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Disclosing Medical Errors to Patients – To Do or Not to Do?

Submitted by on July 15, 2014 – 9:25 PM

disclosureDisclosure of medical errors has become a controversial issue in different hospital settings. The matter of declaration of mistakes is considered destructive but it is better to disclose and settle error at its root before it generates a series of problems. It’s a good saying that “Facts cannot be concealed by any one.” Significance of disclosure errors is that they provide ways to resolve the error straightaway for patient safety.

 

This is a true story of a patient who mistakenly received injection verapamil 5mg on pressures of 80/50mmHg. Patient was then found to be unresponsive as his pressures dropped drastically and was resuscitated. Medical error is a failure of an intended action to be completed as planned or irresponsible actions that harm the patients (Shaikh & Lalani, 2011). So, I got a strong hold that it should be disclosed to patients because it is beneficial for them, our moral obligation and the legal responsibility of health care professionals.

 

Declaration of medical error is beneficial for patients in many ways. Firstly, it helps to keep the patient updated about his/her condition. Once an error is committed, patient has a right to know about all outcomes of this error. After declaration, patient will know what treatment modalities are being planned for the error that has occurred.

 

Secondly, patients need to know the consequences of errors, which will be helpful in making informed decisions regarding their further treatment based on the medical facts of their present situation. Thirdly, disclosure helps in patient’s recovery by determining early interventions, and ultimately lessens the expenses. The prompt action of medical professionals towards the error disclosure is highly appreciable which can save patient’s life and will decrease the patient’s length of stay.

 

However, opponents would argue that disclosure will exaggerate family’s anger and frustration if an irreversible error has been made, like death of patient. Aggression of patients towards health care team is considerable in their point of view, as malpractices are not appreciated in any hospital setting. Moreover, it will break trusting relationship between the client and their care provider. Patients and families will not trust the professionals in regards to the care being provided and their rapport will get damaged.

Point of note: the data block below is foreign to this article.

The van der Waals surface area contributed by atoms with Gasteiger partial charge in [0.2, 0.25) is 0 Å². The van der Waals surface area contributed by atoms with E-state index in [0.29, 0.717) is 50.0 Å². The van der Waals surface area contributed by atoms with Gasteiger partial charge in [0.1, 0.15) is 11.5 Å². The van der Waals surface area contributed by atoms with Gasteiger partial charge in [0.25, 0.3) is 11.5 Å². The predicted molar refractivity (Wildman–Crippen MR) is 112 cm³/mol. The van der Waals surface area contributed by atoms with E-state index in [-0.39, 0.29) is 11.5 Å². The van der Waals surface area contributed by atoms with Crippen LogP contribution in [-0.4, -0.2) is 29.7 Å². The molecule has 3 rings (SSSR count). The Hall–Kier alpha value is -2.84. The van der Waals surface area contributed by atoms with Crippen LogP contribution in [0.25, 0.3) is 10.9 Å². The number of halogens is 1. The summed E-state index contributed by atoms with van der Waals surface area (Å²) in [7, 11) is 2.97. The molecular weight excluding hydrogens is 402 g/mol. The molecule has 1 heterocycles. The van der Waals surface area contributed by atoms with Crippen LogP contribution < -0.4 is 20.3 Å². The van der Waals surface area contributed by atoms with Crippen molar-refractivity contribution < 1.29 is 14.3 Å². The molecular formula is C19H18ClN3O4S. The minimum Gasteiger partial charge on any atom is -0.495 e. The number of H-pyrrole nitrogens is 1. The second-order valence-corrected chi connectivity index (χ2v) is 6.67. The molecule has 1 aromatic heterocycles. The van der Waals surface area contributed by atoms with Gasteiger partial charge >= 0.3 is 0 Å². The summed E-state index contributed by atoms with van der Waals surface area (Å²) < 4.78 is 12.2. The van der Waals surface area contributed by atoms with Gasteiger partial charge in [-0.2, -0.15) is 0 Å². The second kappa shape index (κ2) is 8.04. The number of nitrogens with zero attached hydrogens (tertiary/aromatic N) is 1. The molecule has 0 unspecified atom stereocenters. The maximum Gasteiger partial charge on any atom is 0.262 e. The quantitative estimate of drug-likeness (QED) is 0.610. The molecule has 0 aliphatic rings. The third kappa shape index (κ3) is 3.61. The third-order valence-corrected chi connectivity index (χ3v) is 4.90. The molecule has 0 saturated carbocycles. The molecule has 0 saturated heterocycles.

Furthermore, disclosure will cause emotional distress among patients and families as they will be stressed out by thinking the outcomes of errors. Still we should disclose errors because a conscious patient can take their own decision to continue care at the same hospital or not to minimize further risks. Likewise, the fear of breaking trusting relationship can be settled by an apology which counts a lot in rebuilding trust towards the profession, as apology is an influential communication that recognizes the misery of a patient.

 

Next, medical error disclosure is the moral obligation of paramedical staff (Shaikh & Lalani, 2011). In order to strengthen open communication, it’s the staff’s duty to tell the truth and respect the patient’s right to autonomy. As patients have a right to know everything about their health and if error has endangered their life, will be a serious violation of their right to autonomy. According to the code of  ethics, fidelity is also a moral obligation which means to be truthful to patient and not disclosing the error and hiding patient’s vital information from them would disrespect patient’s right to fidelity. Furthermore, failing to disclose an error would breach the principle of veracity because if we fail to convey the information to recipient or if it misleads them, so this comes under violation of veracity.